Christoffer Wilhelm Eckersberg (January 2, 1783-July 22, 1853) was a Danish painter. He was born in Blåkrog in the Duchy of Schleswig (now the southern part of Jutland in Denmark), to Henrik Vilhelm Eckersberg, painter and carpenter, and Ingeborg Nielsdatter. He went on to lay the foundation for the period of art known as the Golden Age of Danish Painting, and is referred to as the Father of Danish painting.
He made good progress, painting historical paintings, portraits and landscapes. However, friction between him and Abildgaard impeded his advancement, and he did not win the Academy's big gold medal until 1809, after Abildgaard's death. He also worked to earn living money as a hand laborer, and he made drawings for copperplate etchings.
Although he received promise of a travel stipend in conjunction with the gold medal, the actual funds would not be made available until 1812. On July 1, 1810, he married E. Christine Rebecca Hysing against his wishes, in order to legitimize a son, Erling Carl Vilhelm Eckersberg, that was born to her. His son, Erling, eventually followed in his father's footsteps with an Academy education, and a career as a copperplate engraver.
After two years he traveled further via Florence to Rome where he continued his studies between 1813-1816. He worked on improving his skills as a history painter, and enjoyed painting smaller studies of the local life and area. He lived there three years among a store group of artists, with Bertel Thorvaldsen as the cultural head. Eckersberg and Thorvaldsen developed a close lasting relationship, and the master served the younger Eckersberg as both loyal friend and advisor. Eckersberg painted one of his best portraits, a portrait of Thorvaldsen, in Rome 1814, which was donated to the Academy of Art. Life in Rome agreed with him, and he was greatly affected by the bright southern light he exerienced there. He produced a large body of work during those years, including a number of exceptional landscape studies.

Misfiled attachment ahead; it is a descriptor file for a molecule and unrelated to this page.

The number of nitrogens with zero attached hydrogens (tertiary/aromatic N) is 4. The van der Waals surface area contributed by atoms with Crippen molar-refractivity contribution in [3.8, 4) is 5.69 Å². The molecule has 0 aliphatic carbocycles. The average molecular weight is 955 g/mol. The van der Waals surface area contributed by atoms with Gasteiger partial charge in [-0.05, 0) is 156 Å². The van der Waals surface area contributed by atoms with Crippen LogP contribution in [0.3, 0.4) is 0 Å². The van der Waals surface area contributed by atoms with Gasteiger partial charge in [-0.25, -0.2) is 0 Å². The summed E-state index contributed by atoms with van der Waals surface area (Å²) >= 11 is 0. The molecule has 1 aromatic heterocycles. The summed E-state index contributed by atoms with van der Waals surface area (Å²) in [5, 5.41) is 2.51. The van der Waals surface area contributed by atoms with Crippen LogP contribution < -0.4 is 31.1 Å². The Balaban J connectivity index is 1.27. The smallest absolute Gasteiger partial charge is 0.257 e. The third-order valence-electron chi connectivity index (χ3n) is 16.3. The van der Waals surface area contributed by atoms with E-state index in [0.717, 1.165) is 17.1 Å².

He was admitted as member of the Academy in October 1817, and was named professor at the Academy in 1818 having acceded to the vacant professorship caused by the death of Nikolaj Abraham Abildgaard in 1809. The Academy had waited to fill the position until Eckersberg had returned to Denmark from his student travels, while delaying the attempts by Abildgaard's disciple, Christian Fædder Høyer, from Christian Gotlieb Kratzenstein-Stub, and from J. L. Lund to seek the same position. Finally the Academy awarded the position not only to Eckersberg, but also to Lund.
A year after the death of his wife Elisabeth in 1827, he married her sister Susanne Henriette Emilie Juel, with whom he also had several children.
He was Director of the Academy from 1827-1829. His eyesight failed him in later life and he had to give up painting. He died in Copenhagen of cholera July 22, 1853 during the great epidemic. He is buried in Copenhagen's Assistens Cemetery.
He was commissioned to do a number of historical paintings for Christiansborg Castle, as well as altarpieces. His best known works are portraits of the Copenhagen middle class, such as the "Nathanson family picture" (Det Nathansonske Familiebillede), 1818, and the official portrait of Frederick VI (Frederik VI). In spite of his abilities in this genre, his career in portraiture was shortlived, due to the competition he received from then popular Christian Albrecht Jensen.
Marine paintings were another genre he developed with great interest. He had a passion for ships, and sailed around the Skagerrak, the Kattegat, the North Sea, and as far as the English Channel at the age of 56. The experience of sailing out on the open seas, gave new dimension to his marine paintings, that until that point tended to be calm depictions. Now there was more attention given to movement and to waves.
The Admiralty in 1819 had granted him free access to the Copenhagen Naval Station (Holmen), thus giving him occasion to view the many ships – a favorite motive in his paintings. During summer, the sailors would practice swimming here – of course all naked. This gave Eckersberg a unique opportunity to watch men in a state of complete undress and to make an artistic evaluation of their physical build. He could thus here select the models whom he needed for his paintings with motives from Greek or Roman antiquity.
But his biggest contribution to painting was through his professorship at the Academy. He revitalized teaching by taking students out into the field, where they were challenged to do studies from nature. In this way it was he who introduced direct study from nature into Danish art. He also encouraged his students to develop their individual strengths, thus creating unique styles. He developed an increasing interest in perspective on account of his marine paintings. He wrote a dissertation on the subject called "Linear perspective used in the art of painting" (Linearperspektiv anvendt paa Malerkunsten), 1841, and taught classes on the subject at the Academy. He made a small number of etchings that combine daily life observations with classical, harmonious principles of composition. This led the way to the characteristic manner in which Golden Age painters portrayed the common, everyday life.
There is a selfportrait from 1803, a bust of him by Thorvaldsen from 1816 and a portrait by Marstrand from 1836.